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The association of prenatal alcohol exposure on the cognitive abilities and behaviour profiles of 4-year-old children: a prospective cohort study

Artikel i vetenskaplig tidskrift
Författare C. A. Cluver
W. Charles
C. van der Merwe
H. Bezuidenhout
D. Nel
C. Groenewald
S. Hesselman
Lina Bergman
H. Odendaal
Publicerad i Bjog-an International Journal of Obstetrics and Gynaecology
Volym 126
Nummer/häfte 13
Sidor 1588-1597
ISSN 1470-0328
Publiceringsår 2019
Publicerad vid Institutionen för kliniska vetenskaper, Avdelningen för obstetrik och gynekologi
Sidor 1588-1597
Språk en
Länkar dx.doi.org/10.1111/1471-0528.15947
Ämnesord Alcohol, behaviour, cognitive function, neurocognitive function, pregnancy, prenatal alcohol exposure, light drinking, binge drinking, early-pregnancy, age, deficits, risk, intelligence, consumption, attention, patterns
Ämneskategorier Hälsovetenskaper

Sammanfattning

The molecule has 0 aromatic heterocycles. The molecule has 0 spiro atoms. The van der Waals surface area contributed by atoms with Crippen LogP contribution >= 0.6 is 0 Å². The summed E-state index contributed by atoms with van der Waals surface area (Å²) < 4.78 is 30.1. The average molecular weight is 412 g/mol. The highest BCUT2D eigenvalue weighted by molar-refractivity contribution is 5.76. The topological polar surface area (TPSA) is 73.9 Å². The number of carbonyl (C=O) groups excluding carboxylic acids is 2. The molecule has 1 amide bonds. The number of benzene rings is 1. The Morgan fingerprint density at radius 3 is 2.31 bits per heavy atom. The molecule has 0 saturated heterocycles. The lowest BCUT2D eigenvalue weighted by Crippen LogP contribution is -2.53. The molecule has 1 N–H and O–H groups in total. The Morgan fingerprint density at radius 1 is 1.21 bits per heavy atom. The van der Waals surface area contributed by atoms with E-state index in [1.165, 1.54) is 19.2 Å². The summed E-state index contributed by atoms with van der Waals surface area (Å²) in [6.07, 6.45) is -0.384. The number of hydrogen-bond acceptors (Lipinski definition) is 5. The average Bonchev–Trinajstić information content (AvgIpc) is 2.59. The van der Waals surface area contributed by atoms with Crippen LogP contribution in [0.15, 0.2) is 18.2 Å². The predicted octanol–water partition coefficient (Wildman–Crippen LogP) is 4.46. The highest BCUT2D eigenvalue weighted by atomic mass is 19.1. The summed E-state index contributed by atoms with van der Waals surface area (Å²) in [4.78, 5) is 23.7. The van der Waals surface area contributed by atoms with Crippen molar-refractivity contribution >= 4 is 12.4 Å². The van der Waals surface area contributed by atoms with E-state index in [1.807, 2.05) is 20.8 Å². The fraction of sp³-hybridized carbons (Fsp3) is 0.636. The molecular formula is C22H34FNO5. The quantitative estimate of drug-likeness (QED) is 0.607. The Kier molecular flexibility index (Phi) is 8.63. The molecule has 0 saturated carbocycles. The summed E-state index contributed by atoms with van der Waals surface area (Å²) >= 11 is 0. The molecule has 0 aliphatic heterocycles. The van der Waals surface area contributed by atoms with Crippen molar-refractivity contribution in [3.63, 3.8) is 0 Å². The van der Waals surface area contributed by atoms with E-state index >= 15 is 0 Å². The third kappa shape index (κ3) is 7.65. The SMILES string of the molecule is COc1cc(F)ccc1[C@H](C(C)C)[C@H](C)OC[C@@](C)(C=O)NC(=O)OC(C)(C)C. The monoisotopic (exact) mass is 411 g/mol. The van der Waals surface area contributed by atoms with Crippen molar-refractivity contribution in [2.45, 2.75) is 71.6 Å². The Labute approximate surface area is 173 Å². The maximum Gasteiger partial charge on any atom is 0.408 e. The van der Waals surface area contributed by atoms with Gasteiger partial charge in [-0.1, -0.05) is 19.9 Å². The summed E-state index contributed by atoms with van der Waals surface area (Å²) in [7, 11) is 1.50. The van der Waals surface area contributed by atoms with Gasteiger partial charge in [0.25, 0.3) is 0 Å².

ObjectiveTo examine the association of prenatal alcohol exposure (PAE) on cognitive abilities and behaviour profiles of 4-year-old children. DesignProspective cohort study. SettingCape Town, South Africa. PopulationA cohort of 500 children. MethodsChildren from the Safe Passage Study, which prospectively collected PAE, were included. Cognition and behavioural profiles were assessed. Children with and without PAE were compared. Mean scores were compared, with P <= 0.05 considered significant. Results were adjusted for confounding factors. Main outcome measuresThe Kaufman Assessment Battery for children measured intellectual and mental ability; the NEPSY-II instrument assessed neurocognitive performance. The caregiver completed the Preschool Child Behaviour checklist to rate the child's problem behaviours and competencies. ResultsTwo hundred children had no PAE, 117 children had mild to moderate PAE (with no binge episodes), 113 children had heavy PAE (with one or two binge episodes), and 70 children had very heavy PAE (with three or more binge episodes). Women who binge drank had significantly higher rates of smoking, marijuana use, and methamphetamine use. Low to moderate PAE had no effect on cognitive ability and behaviour. Very heavy PAE was associated with problems performing simultaneous as well as sequential functions, lower scores in the language and sensorimotor domain, and more attention and pervasive developmental problems. ConclusionsLow to moderate PAE was not associated with cognitive processing or developmental problems. Women who had many binge drinking episodes during pregnancy were the most at risk for cognitive processing, neurocognitive, and behaviour problems in their children at 4 years of age. Tweetable abstractLow to moderate prenatal alcohol use was not associated with cognitive or behavioural problems in 4-year-olds. Tweetable abstract Low to moderate prenatal alcohol use was not associated with cognitive or behavioural problems in 4-year-olds.

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